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Archive for the category “Marketing Relationship Ladder”

Perception of client retention from client’s perspectives

Interviewed by Truong Thien Kim Long – s3324490 – Group 1 SGS

Readers know how agency does good to keep clients. It may be objective or subjective based on a writer’s perspectives. Have the readers ever thought of the opposite view? Join this post and imagine, what client thinks of the agency in one case study, presented in an interview.

(Colgate, n.d)

(Wpp, 2007)

 

 

 

 

 

 

 

 

 

An interviewee is Ms Nguyet Minh, Colgate’s Brand Manager. She specializes in FMCG industry and has 9-year working experiences; Ms Minh shows her professionalism and worldly-wise statement through her commitment to Colgate.

(Minh’s facebook, 2012)

“Colgate’s people concentrate on core values: Care – Global Unity – Nonstop Improvement. Minh said, three values are a basis of business strategy since they reflect Colgate’s lifework. Due to these values, its people have grown with Colgate and this is also the reason why Minh has become expert in being Colgate’s brand manager.

Minh gave the case study of Y&R and presented her perspectives about client retention. “Y&R works for Colgate-Palmolive in 4 years; however, there was a campaign, Y&R failed to satisfy us seriously”, said Minh. The campaign presented new Colgate toothpaste in Vietnam market that had the same functions but better quality than a competitor P/S. It was anti tooth decay and gave consumers pure breath, firmer and whiter teeth. Y&R helped Colgate run the campaign and attract customers (Minh 2014).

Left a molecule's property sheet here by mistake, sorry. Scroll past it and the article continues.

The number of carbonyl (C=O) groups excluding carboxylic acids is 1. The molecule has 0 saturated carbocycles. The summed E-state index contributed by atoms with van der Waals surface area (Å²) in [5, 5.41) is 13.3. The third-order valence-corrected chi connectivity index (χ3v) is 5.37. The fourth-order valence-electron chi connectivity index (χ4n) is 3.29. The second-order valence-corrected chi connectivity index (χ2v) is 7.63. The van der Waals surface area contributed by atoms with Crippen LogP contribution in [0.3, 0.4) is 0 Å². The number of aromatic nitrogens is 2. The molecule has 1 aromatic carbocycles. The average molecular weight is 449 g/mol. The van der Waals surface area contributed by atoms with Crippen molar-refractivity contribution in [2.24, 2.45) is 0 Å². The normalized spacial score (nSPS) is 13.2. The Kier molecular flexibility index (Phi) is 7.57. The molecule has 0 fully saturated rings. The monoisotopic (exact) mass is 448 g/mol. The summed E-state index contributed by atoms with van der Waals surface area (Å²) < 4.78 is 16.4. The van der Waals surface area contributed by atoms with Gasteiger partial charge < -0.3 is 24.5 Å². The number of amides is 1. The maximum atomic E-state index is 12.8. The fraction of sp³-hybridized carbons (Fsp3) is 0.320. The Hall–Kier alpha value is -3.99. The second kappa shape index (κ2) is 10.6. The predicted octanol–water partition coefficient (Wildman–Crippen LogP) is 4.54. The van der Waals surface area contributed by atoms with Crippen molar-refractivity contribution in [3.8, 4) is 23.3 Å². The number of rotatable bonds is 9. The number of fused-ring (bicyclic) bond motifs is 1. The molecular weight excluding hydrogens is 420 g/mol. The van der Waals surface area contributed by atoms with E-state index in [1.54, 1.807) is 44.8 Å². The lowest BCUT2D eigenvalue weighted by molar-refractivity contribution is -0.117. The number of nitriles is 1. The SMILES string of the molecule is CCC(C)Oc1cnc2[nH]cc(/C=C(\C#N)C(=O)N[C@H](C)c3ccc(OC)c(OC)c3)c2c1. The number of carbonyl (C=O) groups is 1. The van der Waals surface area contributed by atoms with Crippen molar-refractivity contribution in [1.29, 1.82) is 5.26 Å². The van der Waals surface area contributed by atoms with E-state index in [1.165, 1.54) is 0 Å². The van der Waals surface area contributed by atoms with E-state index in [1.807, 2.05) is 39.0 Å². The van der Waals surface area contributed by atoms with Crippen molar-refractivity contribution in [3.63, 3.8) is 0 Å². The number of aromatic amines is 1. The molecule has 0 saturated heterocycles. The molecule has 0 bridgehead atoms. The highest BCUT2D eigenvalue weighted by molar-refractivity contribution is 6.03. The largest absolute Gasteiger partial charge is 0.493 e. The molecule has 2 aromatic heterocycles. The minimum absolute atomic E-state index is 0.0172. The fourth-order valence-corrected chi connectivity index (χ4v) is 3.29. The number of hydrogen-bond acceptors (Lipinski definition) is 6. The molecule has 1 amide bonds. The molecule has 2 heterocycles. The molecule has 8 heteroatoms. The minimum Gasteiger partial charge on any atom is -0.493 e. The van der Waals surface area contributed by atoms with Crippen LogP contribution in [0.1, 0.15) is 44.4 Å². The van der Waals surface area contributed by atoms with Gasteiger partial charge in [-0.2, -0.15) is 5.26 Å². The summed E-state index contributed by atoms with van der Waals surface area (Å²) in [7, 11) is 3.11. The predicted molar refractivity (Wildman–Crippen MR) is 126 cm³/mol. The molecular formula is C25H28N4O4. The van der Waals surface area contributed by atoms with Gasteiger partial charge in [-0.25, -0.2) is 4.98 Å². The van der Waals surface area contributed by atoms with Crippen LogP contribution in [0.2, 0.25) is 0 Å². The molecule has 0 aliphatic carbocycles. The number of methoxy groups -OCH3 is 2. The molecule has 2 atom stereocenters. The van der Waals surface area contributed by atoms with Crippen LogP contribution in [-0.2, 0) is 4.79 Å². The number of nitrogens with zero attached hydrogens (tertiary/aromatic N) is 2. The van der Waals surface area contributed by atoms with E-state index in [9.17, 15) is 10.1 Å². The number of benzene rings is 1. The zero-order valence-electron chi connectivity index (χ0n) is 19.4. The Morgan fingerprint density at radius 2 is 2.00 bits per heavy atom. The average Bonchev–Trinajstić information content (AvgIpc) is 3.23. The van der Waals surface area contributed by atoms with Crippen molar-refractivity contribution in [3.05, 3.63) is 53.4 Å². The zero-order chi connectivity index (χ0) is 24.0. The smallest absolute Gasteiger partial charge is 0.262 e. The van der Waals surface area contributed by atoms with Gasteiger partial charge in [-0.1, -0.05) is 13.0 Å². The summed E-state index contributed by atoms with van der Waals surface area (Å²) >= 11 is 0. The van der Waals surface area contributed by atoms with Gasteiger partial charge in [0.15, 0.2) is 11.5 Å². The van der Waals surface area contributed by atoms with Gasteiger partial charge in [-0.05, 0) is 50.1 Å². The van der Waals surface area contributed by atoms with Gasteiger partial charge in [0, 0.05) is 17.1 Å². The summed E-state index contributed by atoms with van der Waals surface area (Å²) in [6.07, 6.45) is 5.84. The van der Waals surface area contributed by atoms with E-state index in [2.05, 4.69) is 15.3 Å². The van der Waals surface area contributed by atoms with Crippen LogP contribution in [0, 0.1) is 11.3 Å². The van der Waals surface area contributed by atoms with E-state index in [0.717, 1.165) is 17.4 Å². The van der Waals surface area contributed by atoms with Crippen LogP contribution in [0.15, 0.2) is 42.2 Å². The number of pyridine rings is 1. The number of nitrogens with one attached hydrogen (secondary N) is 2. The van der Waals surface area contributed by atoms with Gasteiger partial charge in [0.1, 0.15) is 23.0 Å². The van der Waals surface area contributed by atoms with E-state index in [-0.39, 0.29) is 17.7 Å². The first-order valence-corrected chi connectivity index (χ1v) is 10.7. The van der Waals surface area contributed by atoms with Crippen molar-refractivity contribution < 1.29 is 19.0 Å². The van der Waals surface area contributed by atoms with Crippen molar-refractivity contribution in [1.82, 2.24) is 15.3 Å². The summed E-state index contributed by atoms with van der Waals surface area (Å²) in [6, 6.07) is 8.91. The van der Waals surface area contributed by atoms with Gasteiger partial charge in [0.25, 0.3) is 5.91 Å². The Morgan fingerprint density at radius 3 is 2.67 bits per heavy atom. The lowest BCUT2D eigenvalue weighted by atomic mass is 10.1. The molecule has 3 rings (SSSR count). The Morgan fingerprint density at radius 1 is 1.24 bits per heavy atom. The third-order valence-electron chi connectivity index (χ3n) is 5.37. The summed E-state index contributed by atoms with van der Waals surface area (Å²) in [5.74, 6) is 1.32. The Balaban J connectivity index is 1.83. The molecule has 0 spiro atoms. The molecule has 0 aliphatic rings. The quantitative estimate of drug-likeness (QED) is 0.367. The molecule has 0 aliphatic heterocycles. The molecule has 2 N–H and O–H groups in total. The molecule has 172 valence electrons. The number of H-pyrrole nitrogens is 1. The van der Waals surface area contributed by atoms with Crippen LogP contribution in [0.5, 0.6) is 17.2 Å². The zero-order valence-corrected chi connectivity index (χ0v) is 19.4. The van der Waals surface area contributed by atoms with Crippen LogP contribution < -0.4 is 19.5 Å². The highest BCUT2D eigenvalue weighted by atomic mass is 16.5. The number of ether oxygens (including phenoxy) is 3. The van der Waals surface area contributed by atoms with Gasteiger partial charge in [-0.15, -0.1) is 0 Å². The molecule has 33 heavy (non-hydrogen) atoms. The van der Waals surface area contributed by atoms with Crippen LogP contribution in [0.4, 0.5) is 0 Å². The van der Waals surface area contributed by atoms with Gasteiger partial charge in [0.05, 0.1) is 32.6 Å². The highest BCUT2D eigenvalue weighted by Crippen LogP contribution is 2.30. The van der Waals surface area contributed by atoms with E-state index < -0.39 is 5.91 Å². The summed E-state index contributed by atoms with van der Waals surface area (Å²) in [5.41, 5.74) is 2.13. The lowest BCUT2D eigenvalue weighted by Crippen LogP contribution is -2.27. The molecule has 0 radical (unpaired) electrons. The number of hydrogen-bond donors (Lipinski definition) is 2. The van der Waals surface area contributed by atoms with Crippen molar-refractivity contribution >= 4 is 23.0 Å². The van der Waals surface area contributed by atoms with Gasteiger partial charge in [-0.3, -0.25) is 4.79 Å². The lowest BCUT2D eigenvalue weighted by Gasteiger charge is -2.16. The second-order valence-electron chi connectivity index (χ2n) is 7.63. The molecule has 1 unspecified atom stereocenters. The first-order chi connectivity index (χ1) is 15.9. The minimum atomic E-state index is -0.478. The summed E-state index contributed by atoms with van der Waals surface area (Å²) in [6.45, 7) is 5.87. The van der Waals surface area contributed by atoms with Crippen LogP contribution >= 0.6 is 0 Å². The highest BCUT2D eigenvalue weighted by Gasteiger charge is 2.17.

The problem is mutual communication. Y&R did not understand a brief but no asking at all. No pro-activeness in getting client updated with the campaign that made Colgate feel no more as the client who is buying a service. Y&R dissatisfied Colgate by offering few options and unreasonable rationale for the campaign.  These facts resulted in Y&R’s unprofessionalism, damage to Colgate’s trust and bad reputation (Minh 2014). Y&R also had no understanding of client’s market and insights.

Development of Trust

“Y&R is our long-term partner but the failed campaign destroyed our trust”, said Minh. Sobel (2010) stated Trust is a critical key in client relationships. Client trusts in agency’s capability by doing creative work and everything said must be supported with accurate facts and figures. Product’s image satisfies client’s needs so as to make them trust the agency (Casul 2012).  Solomon (Chapter 3, 2008) asserted the agency must live the client’s brand by being open and seeking new information and insights. You only live your client’s brand when you have research on their brand and product’s insights. You see the brand as yourself that helps you understand it clearly. The way you love yourself is the way you love the brand!